First, as for today, the JNF actually influences the land policy over 93% of the land of Israel. They hold 10% of the deeds directly, and then the remaining 83% of land is held under the jurisdiction of the Israel Land Authority (ILA) and the Development Authority (DA).

      The JNF appoints 6 of the 13 leaders of the ILA. While not a Zionist majority, this means that only one of the non-JNF-appointees can assert the Jewish-only character of lands, and that will be set.

      Indeed, the 93% of the land of Israel, according to Israel’s “Basic Law,” is “held in perpetuity for the benefit of the Jewish people.”

      Though this may be a damning indictment of the present activity, I strongly disagree with your statement that “Today, the JNF’s work is more controversial.”

      In the early 20th century, the JNF bought lands in Palestine to settle Jews. They also made detailed records of the Palestinian villages, finding which villages, and which people in which villages, would be amenable to land purchases.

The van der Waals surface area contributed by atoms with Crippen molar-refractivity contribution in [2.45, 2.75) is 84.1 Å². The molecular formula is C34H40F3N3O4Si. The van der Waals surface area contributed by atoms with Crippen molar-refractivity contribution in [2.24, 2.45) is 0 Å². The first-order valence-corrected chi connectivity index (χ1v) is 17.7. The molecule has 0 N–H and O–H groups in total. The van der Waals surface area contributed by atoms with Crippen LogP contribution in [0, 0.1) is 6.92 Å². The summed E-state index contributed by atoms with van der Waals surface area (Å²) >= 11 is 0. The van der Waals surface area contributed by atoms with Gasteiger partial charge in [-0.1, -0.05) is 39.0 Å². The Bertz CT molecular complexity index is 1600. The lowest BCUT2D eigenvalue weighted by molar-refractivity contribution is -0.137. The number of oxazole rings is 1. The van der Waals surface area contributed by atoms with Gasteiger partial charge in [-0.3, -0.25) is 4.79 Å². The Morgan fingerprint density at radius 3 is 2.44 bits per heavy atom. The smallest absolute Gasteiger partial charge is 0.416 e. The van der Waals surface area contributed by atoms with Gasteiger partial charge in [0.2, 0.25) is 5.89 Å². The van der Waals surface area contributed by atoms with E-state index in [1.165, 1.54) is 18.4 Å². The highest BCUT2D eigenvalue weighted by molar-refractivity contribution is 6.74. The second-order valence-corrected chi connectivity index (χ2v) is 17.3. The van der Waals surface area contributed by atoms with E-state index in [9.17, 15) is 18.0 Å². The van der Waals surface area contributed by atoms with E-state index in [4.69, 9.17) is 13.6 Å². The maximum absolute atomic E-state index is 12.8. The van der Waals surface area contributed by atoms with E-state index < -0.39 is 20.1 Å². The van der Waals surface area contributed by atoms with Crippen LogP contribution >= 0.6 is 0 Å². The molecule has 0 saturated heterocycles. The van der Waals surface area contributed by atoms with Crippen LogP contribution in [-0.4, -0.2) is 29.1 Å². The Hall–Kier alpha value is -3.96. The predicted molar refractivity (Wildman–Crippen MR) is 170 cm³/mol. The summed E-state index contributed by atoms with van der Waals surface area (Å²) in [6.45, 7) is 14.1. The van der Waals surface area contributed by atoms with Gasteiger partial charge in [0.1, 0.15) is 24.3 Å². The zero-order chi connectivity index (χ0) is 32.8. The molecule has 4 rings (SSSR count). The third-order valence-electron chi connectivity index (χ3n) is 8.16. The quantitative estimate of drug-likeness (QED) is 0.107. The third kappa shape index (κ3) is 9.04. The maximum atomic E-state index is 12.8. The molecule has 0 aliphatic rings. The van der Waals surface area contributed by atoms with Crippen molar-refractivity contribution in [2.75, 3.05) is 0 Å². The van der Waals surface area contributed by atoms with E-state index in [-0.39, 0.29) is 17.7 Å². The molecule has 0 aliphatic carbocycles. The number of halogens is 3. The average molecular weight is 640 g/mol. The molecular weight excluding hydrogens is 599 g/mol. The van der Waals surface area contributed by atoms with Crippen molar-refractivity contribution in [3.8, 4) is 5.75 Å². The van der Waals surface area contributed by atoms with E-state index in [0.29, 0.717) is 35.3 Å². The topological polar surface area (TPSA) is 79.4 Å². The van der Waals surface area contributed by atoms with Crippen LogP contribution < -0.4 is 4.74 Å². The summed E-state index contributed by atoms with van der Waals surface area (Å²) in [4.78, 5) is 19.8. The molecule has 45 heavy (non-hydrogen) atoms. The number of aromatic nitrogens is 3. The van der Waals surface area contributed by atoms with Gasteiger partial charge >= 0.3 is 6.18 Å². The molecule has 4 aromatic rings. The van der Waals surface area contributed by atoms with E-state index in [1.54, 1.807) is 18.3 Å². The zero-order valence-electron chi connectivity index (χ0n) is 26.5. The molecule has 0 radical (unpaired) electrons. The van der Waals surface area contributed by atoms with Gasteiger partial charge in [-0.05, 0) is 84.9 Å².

These village records were then made available to the Jewish Agency, David Ben Gurian, and eventually to the Haganah.

      Though the specifics have not come to light, these village files were utilized in carrying out the Nakba.

      I strongly suggest that you edit your article for historical clarity on the JNF. You can find out more through the Badil Resource Center – http://www.badil.org/en/al-majdal/itemlist/category/163-issue-43

      Reply to Comment
      • Yael Kahn

        Thanks Matt Graber for the correction regarding to the details and the extend to which the JNF is integral and dominant part of the Israeli systematic ethnic cleansing of the Palestinians and in particular the land grab.